a.k.a.a.k.a. Cardan's Rings, Baguenaudier

Very old design, this one owned by J. A. Storer's grandfather, circa 1900?

(2.4 by 8.5 by 1.75 inches high wood box with key and 6.5 inch long puzzle)

Each ring is attached to a post and, except for the rightmost ring (the one farthest from the handle), each goes around the post to its right (and under the ring to its right). Rings that are not on the skewer can pass sideways through the skewer. Initially, the skewer goes through all the rings. The goal is to remove the skewer from the rings (and then put it back).

Solution:Observe that the only two ways to move a ring are to put the rightmost ring on or off the skewer, or, a ring can be put on or off the skewer if and only if the ring to the immediate right is on but all other rings to the right are off. This leads to a simple iterative solution in a similar spirit to theTowers Of Hanoipuzzle; we use the phrase "complement a ring" to mean take it off if it is on or put it on if it is off:Take the rings off:Start with all rings ON.

repeatMake the only legal move that is not complementing the rightmost ring.

Complement the rightmost ring.

untilall rings are OFFPut the rings on:Start with all rings OFF.

repeatComplement the rightmost ring.

Make the only legal move that is not complementing the rightmost ring.

untilall rings are ON

Gray codes of n bits are a binary counting system where only one bit changes from the representation for an integerito the representation ofi+1, 0 &le i &le 2^{n}- 1. Let B(i,n) denote the standard binary representation ofiusingnbits, G(i,n) the Gray code ofnbits,XORthe exclusive or operation, andShiftRightthe operation of shifting the bits of a code one position to the right (discarding the rightmost bit and setting the leftmost bit to 0). Although Gray codes are not in general unique, a standard form is one where:G(Here is the correspondence fori,n) = B(i,n) XOR ShiftRight(B(i,n))n=4;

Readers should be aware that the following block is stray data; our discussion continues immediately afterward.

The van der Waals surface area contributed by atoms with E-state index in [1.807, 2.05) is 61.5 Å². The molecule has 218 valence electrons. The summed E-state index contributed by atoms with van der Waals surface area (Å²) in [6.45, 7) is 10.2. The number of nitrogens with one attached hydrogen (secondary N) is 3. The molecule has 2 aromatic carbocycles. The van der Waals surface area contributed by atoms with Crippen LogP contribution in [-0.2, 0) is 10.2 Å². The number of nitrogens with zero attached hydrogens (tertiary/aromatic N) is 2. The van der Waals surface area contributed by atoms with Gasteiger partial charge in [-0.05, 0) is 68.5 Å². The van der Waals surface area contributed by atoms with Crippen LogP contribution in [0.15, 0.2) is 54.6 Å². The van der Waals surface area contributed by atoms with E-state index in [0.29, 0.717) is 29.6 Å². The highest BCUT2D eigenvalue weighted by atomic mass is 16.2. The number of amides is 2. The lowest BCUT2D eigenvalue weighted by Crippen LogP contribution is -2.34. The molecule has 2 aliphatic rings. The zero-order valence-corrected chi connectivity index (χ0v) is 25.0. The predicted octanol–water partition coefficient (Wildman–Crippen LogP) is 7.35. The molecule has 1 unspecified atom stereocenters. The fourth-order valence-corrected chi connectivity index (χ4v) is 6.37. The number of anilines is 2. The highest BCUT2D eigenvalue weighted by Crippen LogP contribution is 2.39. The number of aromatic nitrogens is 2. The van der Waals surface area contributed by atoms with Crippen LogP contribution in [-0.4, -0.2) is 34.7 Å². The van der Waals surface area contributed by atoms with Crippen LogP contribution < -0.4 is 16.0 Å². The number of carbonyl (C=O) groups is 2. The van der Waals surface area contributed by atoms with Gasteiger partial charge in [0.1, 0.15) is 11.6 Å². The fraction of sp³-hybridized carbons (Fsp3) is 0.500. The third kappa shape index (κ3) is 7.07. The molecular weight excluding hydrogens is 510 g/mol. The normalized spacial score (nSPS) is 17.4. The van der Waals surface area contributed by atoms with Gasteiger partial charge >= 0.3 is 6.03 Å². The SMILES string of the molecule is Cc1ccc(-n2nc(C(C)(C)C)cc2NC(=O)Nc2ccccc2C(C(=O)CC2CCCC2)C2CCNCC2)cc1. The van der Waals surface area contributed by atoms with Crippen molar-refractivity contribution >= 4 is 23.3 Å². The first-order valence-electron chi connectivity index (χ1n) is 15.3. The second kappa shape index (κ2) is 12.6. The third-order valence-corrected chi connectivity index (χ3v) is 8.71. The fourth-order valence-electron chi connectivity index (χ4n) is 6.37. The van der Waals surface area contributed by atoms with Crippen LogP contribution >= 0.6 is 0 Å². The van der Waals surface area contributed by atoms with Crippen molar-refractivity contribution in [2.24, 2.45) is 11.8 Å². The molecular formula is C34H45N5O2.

all 4 bit binary sequences are shown, but we only need entries 0 through 10:Observe that when going from one row to the next, every other time it is the rightmost bit that changes, and for the other times a bit changes where the bit to its right is 1 and all bits to the right of that are 0. Hence, if we let 0 denote a ring off and 1 denote a ring on, then one can see that the Gray code sequence corresponds to our solution for the Chinese rings; that is, for the case of 4 rings, taking them off corresponds to moving from row 10 to row 0 in the above table, and putting them on corresponds to moving from row 0 to row 10.

The number of moves to put the rings on or off is the same, so let's count the number of moves to take them off. We can express our iterative solution recursively as follows:Represent the rings as an array R[1] .. R[n] where R[1] corresponds to the leftmost ring, and R[The number of moves M(i] is 0 if the corresponding ring is off and 1 if it is on. Let FLIP(i) denote complementing R[1] through R[i], then set all positions to 1 and call FLIP(n):

procedureFLIP(i)

ifi=1thenComplement R[1].

else ifi=2thenComplement R[1] and R[2].

else doFLIP(i-2)

Complement R[i].

FLIP(i-2)

FLIP(i-1)

endn) for FLIP(n) is given by the recurrence relation:M(Two simple proofs by induction, one for whenn) = M(n-1) + 2M(n-2) + 1nis even and one for whennis odd, can now be used to show that the solution is:(2The first few values of M(^{n+1}-2)/3 ifnifnis even

(2^{n+1}-1)/3 ifnifnis oddn) are:1, 2, 5, 10, 21, 42, 85, 170, 341, 682. ...For the puzzle pictured here, which has seven rings, the solution is 85 moves.

Sometimes people count the moving of the two rightmost rings as one move, in which case it can be shown that the number of moves is reduced to:Note:2And now the first few solution values become:^{n-1}-1 ifnis even

2^{n-1}ifnis odd1, 1, 4, 7, 16, 31, 64, 127, 256, 511, ...